I have now started this:

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Synopsis:

Beautiful seductive and extremely dangerous Franca Tantardini is one of Italy's most ruthless political extremists. When she is captured in a shoot-out her fanatical young lover Giancarlo Battestini vows to set her free and with quiet watchfulness waits for the moment to strike.

In Rome a British businessman Geoffery Harrison has been taken hostage by a ruthless organised crime syndicate - kidnap is after all a growth industry. The British Government are adamant that they will not pay the two-million-dollar ransom and discharge responsibility to the Italian police. As political wrangling takes hold Battestini sees a weakness and realises that the only way to secure the release of his beloved Franca is to capture Harrison and bargain his life for hers.

The authorities are confronted with a terrible choice. Should they release a woman who has masterminded the murder of so many or let an innocent man die?
 
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Well worth a look especially the chapters covering the post US involvement and subsequent betrayal.
 
That's Gerald Seymour's Red Fox polished off, and a good read it was.

Tonight I start this, Timothy Hallinan's final book in the Poke Rafferty series:

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Synopsis:

Eight years ago, Poke Rafferty, an American travel writer, and his Thai wife, Rose, adopted a Bangkok street child named Miaow, forming an unconventional intercultural family. That family has weathered extreme challenges—each of its three members carried the scars of a painful and dangerous history—but has stuck together with tenacity and love (and a little help from some friends).

Now that family is in jeopardy: the birth of Poke and Rose’s newborn son has littered their small apartment with emotional land mines, forcing Poke to question his identity as a dad and Miaow to question her identity as a daughter. At the same time, the most cantankerous member of the small gang of Old Bangkok Hands who hang out at the Expat Bar suddenly goes missing under suspicious circumstances. Engaged in the search for the missing American, Poke is caught completely off-guard when someone he thought was gone forever resurfaces—and she has the power to tear the Raffertys apart.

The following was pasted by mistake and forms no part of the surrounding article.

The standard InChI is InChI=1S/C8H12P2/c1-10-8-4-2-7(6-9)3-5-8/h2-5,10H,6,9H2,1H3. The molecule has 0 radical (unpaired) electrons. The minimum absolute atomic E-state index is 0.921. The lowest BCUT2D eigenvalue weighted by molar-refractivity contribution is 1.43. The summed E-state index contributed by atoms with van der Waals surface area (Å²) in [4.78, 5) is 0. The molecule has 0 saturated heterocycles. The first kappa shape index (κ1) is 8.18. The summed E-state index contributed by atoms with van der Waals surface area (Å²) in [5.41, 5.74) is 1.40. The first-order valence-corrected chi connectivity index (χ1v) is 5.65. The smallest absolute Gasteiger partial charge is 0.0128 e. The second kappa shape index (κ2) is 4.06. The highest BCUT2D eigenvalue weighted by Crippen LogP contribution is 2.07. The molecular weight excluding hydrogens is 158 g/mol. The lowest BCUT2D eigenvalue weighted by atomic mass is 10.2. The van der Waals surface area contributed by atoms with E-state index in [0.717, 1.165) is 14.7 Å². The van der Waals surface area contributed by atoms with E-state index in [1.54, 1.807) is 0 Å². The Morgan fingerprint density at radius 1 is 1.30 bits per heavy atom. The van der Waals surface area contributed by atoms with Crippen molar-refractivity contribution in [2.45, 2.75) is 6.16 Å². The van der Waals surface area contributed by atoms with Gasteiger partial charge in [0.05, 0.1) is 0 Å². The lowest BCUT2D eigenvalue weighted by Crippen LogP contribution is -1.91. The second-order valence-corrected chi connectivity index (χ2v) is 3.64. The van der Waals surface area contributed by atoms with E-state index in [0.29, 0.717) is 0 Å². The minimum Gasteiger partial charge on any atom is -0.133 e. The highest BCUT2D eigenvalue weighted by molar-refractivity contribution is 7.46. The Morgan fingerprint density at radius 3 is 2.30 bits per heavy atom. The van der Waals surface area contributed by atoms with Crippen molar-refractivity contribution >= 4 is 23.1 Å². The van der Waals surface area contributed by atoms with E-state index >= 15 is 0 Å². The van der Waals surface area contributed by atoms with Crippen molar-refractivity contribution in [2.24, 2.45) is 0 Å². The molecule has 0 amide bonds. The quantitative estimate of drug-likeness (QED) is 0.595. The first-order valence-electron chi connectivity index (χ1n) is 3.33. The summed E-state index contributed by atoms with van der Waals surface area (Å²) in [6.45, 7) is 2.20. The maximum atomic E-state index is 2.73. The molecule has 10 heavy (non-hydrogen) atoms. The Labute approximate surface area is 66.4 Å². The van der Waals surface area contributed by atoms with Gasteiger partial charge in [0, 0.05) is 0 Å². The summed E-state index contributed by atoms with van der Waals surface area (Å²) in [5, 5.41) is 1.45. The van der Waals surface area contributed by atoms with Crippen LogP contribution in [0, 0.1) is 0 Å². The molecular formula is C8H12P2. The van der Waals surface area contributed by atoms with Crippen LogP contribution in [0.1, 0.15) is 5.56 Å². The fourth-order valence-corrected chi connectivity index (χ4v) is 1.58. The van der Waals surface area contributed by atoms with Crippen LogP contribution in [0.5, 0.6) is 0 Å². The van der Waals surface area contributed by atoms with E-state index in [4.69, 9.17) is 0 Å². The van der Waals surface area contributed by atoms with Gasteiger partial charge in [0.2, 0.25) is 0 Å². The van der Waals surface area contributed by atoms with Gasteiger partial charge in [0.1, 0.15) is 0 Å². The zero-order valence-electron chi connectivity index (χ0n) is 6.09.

A few on my hols reading list:

The Death of Grass by John Christopher - filmed as No Blade of Grass - about a post-apocalyptic world where a Chinese virus has killed the world's grass, which specie includes an awful lot of crops.

Prince of Thieves by Chuck Hogan - filmed as The Town

Battle Sight Zero by Gerald Seymour - tracing the journey of an AK47 from its factory to the present day
 
To add some balance this is the premier account (my view) of a study of military incompetence and the characteristics of poor Officers and NCO's we may have served with. I include my failings in this too.

Not strictly a 'book I am reading right now' but always to hand.

Military blunders (regardless of nation) and poor leadership/management is one of my number one topics of study. I know it will not be others but I may post a few more titles here over the next few days.

I have 4 books on the go at any one time. Yes, I live on the edge.

View attachment 484528

Edited to state that this book is referenced quite a bit on this site in other forums/threads. Apologies for the repetition.
Required reading for Intelligence Corps JNCOs. Helps enormously in learning how to answer the (very occasional) patronising and/or insulting questions at the end of a briefing.